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We use wiring diagrams in quite a few diagnostics, however, if we are not careful, they will often bring us to create decisions that are not accurate, be responsible for wasted diagnostic time, unnecessary parts costs for any replacing parts which aren't defective, and even just missing an effective repair.
Today, the wiring diagram needed to support a given repair procedure is protected within it or a keyword rich link is provided to the right SYSTEM WIRING DIAGRAM article. For example, the wiring diagram for your Ford EEC-IV system may be found in ENGINE PERFORMANCE and WIRING DIAGRAMS articles for Ford Motor Co. The wiring diagram for any cruise control system could be found in ACCESSORIES & EQUIPMENT section for the unique vehicle manufacturer, as well as the wiring diagram to have an anti-lock brake system could possibly be found in BRAKES and WIRING DIAGRAMS for the particular manufacturer.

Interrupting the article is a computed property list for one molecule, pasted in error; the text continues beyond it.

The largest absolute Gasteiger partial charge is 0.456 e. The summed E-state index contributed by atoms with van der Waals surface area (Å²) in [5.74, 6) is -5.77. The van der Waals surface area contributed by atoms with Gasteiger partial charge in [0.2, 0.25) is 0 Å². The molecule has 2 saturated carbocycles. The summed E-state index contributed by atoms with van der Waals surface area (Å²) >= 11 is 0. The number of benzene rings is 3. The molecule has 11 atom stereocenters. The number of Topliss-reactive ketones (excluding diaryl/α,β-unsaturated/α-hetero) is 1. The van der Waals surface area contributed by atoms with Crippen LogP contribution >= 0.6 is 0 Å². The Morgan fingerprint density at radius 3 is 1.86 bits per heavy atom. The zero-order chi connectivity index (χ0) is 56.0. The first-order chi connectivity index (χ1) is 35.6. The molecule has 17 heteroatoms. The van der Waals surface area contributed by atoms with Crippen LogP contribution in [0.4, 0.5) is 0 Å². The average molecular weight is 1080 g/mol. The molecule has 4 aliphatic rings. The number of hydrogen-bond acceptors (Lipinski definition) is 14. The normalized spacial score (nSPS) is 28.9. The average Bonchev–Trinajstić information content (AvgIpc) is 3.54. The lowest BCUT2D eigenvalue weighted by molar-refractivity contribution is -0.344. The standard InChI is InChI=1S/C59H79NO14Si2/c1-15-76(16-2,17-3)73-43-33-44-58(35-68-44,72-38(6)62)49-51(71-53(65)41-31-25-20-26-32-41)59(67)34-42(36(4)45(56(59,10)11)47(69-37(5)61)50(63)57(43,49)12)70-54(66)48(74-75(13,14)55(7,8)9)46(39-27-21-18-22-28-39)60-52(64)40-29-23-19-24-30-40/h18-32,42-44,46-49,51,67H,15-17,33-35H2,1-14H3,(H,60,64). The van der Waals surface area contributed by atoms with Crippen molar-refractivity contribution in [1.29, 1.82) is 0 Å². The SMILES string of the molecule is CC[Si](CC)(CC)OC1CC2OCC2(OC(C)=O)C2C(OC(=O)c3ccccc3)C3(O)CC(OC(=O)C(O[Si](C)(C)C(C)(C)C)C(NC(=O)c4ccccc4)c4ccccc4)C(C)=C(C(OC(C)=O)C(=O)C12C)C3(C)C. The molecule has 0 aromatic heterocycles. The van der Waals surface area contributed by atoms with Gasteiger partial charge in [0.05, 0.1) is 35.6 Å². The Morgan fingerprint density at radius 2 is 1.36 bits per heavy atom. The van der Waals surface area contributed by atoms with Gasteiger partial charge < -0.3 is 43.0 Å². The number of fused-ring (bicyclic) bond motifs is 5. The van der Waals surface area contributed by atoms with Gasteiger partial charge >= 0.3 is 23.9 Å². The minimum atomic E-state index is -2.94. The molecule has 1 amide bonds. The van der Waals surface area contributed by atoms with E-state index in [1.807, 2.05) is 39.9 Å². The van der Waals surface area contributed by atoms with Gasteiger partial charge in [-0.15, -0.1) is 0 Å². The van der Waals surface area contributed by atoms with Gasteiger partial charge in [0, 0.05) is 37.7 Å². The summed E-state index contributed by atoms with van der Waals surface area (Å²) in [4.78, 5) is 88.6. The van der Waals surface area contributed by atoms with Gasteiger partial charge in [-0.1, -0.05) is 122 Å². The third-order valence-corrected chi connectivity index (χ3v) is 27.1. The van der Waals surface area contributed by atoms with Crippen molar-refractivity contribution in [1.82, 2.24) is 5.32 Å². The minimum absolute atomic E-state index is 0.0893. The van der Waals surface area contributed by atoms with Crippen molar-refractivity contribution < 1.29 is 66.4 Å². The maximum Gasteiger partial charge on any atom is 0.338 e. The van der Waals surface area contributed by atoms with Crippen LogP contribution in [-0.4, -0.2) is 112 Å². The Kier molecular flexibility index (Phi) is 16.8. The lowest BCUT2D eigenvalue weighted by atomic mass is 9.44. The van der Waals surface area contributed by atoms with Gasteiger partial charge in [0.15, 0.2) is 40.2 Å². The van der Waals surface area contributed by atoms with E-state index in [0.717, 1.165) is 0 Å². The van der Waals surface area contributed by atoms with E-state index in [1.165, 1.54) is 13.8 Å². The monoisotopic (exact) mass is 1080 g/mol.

Inside my recent multi-part series on automotive electrical systems (which included primers on how electricity works and how to train on a multimeter), I gave a short troubleshooting example through which I used a multimeter to substantiate that voltage was present. If the device—say, a stainless steel motor—isn't working, first evaluate if voltage is reaching it when the switch that powers the device is turned on. If voltage is present at the device's positive terminal, test for continuity between the wire for the device's negative terminal and ground (first our bodies of the vehicle, therefore the negative battery terminal). If this passes those tests, conduct a voltage drop test to look for a very high resistance failure. Should the voltage drop test shows no trouble, the device is toast.